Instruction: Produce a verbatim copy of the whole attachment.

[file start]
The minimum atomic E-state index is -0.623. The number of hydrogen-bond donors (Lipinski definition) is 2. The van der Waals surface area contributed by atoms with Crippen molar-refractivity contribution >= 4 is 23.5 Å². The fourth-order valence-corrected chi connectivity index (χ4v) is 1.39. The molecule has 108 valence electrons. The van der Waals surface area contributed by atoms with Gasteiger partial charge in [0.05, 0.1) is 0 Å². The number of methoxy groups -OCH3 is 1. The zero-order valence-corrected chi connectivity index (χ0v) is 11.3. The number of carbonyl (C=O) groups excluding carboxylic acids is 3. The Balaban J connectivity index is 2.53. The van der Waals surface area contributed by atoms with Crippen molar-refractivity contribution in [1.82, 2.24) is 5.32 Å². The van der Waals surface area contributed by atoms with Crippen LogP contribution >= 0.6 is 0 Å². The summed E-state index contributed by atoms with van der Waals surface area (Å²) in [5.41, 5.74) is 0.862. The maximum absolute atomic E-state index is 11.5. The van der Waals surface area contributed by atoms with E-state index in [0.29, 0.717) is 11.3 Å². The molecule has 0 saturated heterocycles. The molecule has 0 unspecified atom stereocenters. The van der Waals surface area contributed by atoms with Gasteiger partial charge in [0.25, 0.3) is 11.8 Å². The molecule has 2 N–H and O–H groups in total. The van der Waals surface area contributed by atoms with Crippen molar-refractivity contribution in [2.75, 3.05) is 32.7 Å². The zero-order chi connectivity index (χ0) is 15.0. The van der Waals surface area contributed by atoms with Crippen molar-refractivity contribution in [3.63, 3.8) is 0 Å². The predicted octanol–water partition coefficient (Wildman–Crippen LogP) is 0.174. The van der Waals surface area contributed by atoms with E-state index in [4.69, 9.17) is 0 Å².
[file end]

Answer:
The minimum atomic E-state index is -0.623. The number of hydrogen-bond donors (Lipinski definition) is 2. The van der Waals surface area contributed by atoms with Crippen molar-refractivity contribution >= 4 is 23.5 Å². The fourth-order valence-corrected chi connectivity index (χ4v) is 1.39. The molecule has 108 valence electrons. The van der Waals surface area contributed by atoms with Gasteiger partial charge in [0.05, 0.1) is 0 Å². The number of methoxy groups -OCH3 is 1. The zero-order valence-corrected chi connectivity index (χ0v) is 11.3. The number of carbonyl (C=O) groups excluding carboxylic acids is 3. The Balaban J connectivity index is 2.53. The van der Waals surface area contributed by atoms with Crippen molar-refractivity contribution in [1.82, 2.24) is 5.32 Å². The van der Waals surface area contributed by atoms with Crippen LogP contribution >= 0.6 is 0 Å². The summed E-state index contributed by atoms with van der Waals surface area (Å²) in [5.41, 5.74) is 0.862. The maximum absolute atomic E-state index is 11.5. The van der Waals surface area contributed by atoms with E-state index in [0.29, 0.717) is 11.3 Å². The molecule has 0 saturated heterocycles. The molecule has 0 unspecified atom stereocenters. The van der Waals surface area contributed by atoms with Gasteiger partial charge in [0.25, 0.3) is 11.8 Å². The molecule has 2 N–H and O–H groups in total. The van der Waals surface area contributed by atoms with Crippen molar-refractivity contribution in [2.75, 3.05) is 32.7 Å². The zero-order chi connectivity index (χ0) is 15.0. The van der Waals surface area contributed by atoms with Crippen molar-refractivity contribution in [3.63, 3.8) is 0 Å². The predicted octanol–water partition coefficient (Wildman–Crippen LogP) is 0.174. The van der Waals surface area contributed by atoms with E-state index in [4.69, 9.17) is 0 Å².